Jon Alexis of TJ's Seafood Market on Expansion, The Fishing Industry and Lobsters that Need a New Home

Categories: Interviews

What about the menu?
Basically, we'll have different specials for each day. The fish case is the menu. And every single preparation we have on our menu, we'll tell you how to do at home. Nothing would make us happier then for someone to say, "I want to make this at home too." Everything we do there, you can do it at home.

On the menu we're going to have a raw option of the day, a ceviche of the day, a steamed pot of the day, a taco of the day, seafood salad of the day. What we want to reinforce is that fish is interchangeable. We want people to feel comfortable walking in saying, "I know I want to make fish tacos, what should I use?" We'd love to help people with that.

For novices, what's your advice for coming into to buy a filet?
The experience that people get here is the education. A lot of our staff are culinary school graduates, so if someone comes in and says has no experience with fish, we want to educate them.

I think fish is easy, but I'm not a professional cook -- I remind people of that on a daily basis. If you can set a timer, you can cook fish. Getting a steak medium rare is hard. Roasting a whole chicken is hard. Cooking a piece of fish is easy.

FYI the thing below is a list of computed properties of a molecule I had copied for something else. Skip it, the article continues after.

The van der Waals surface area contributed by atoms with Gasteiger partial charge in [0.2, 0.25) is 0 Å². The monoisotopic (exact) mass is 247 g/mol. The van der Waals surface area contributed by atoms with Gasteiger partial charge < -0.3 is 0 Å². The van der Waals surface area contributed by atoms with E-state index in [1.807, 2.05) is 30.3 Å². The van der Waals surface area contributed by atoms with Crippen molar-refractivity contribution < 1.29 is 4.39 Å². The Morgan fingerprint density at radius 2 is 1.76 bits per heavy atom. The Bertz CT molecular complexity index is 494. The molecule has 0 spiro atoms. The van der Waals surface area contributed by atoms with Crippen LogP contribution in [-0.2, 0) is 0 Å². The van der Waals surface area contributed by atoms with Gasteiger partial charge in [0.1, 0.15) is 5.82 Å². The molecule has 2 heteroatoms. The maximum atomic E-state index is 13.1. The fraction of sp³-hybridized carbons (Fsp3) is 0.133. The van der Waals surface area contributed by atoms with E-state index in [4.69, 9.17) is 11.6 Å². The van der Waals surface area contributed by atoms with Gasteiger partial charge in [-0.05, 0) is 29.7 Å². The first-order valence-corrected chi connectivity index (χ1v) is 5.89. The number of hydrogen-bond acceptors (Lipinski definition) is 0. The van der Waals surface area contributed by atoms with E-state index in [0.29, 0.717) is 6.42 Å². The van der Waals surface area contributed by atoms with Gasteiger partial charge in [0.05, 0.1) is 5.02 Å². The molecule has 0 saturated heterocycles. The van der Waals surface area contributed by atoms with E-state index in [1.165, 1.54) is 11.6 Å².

The Lobster Boat-to-Plate Program at TJ's Seafood Market

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The Aaron and Alexa lobster boat, part of the Steve Connolly fleet.

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Lobster box arrives at TJ's.

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Lobster ready for a new home.


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2 comments
Slewfoot
Slewfoot

So how come they don't have Filet-O-Fish sandwiches?

Tim Dickey
Tim Dickey

I grew up in North Dallas, but I just discovered TJ's about three weeks ago.  Fantastic fresh fish, and Jon Alexis is a classic, old-school proprietor, and obviously loves his business. He's educated me a ton already about fresh salmon. Thanks for the great article.

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